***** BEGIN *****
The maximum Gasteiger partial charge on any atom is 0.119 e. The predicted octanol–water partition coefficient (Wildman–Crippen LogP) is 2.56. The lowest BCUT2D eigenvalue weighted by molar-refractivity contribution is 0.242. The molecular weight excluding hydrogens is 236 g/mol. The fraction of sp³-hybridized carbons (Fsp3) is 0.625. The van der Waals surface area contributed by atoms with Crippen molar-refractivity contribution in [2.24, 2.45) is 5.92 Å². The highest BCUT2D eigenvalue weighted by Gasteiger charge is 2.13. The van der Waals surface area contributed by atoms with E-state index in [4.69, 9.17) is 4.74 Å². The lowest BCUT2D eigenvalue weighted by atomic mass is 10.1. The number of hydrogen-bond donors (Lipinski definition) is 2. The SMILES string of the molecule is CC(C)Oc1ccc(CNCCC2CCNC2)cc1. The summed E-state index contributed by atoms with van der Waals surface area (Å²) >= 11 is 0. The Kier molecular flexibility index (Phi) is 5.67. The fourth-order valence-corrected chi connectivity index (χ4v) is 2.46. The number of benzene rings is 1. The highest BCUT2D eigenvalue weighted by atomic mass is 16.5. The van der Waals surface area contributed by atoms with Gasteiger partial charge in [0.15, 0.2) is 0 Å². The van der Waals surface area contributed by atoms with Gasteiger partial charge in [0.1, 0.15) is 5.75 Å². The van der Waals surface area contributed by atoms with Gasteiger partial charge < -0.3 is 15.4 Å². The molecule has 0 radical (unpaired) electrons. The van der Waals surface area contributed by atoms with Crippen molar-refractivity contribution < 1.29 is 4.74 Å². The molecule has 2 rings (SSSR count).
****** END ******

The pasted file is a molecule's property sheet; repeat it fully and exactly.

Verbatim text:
The maximum Gasteiger partial charge on any atom is 0.119 e. The predicted octanol–water partition coefficient (Wildman–Crippen LogP) is 2.56. The lowest BCUT2D eigenvalue weighted by molar-refractivity contribution is 0.242. The molecular weight excluding hydrogens is 236 g/mol. The fraction of sp³-hybridized carbons (Fsp3) is 0.625. The van der Waals surface area contributed by atoms with Crippen molar-refractivity contribution in [2.24, 2.45) is 5.92 Å². The highest BCUT2D eigenvalue weighted by Gasteiger charge is 2.13. The van der Waals surface area contributed by atoms with E-state index in [4.69, 9.17) is 4.74 Å². The lowest BCUT2D eigenvalue weighted by atomic mass is 10.1. The number of hydrogen-bond donors (Lipinski definition) is 2. The SMILES string of the molecule is CC(C)Oc1ccc(CNCCC2CCNC2)cc1. The summed E-state index contributed by atoms with van der Waals surface area (Å²) >= 11 is 0. The Kier molecular flexibility index (Phi) is 5.67. The fourth-order valence-corrected chi connectivity index (χ4v) is 2.46. The number of benzene rings is 1. The highest BCUT2D eigenvalue weighted by atomic mass is 16.5. The van der Waals surface area contributed by atoms with Gasteiger partial charge in [0.15, 0.2) is 0 Å². The van der Waals surface area contributed by atoms with Gasteiger partial charge in [0.1, 0.15) is 5.75 Å². The van der Waals surface area contributed by atoms with Gasteiger partial charge < -0.3 is 15.4 Å². The molecule has 0 radical (unpaired) electrons. The van der Waals surface area contributed by atoms with Crippen molar-refractivity contribution < 1.29 is 4.74 Å². The molecule has 2 rings (SSSR count).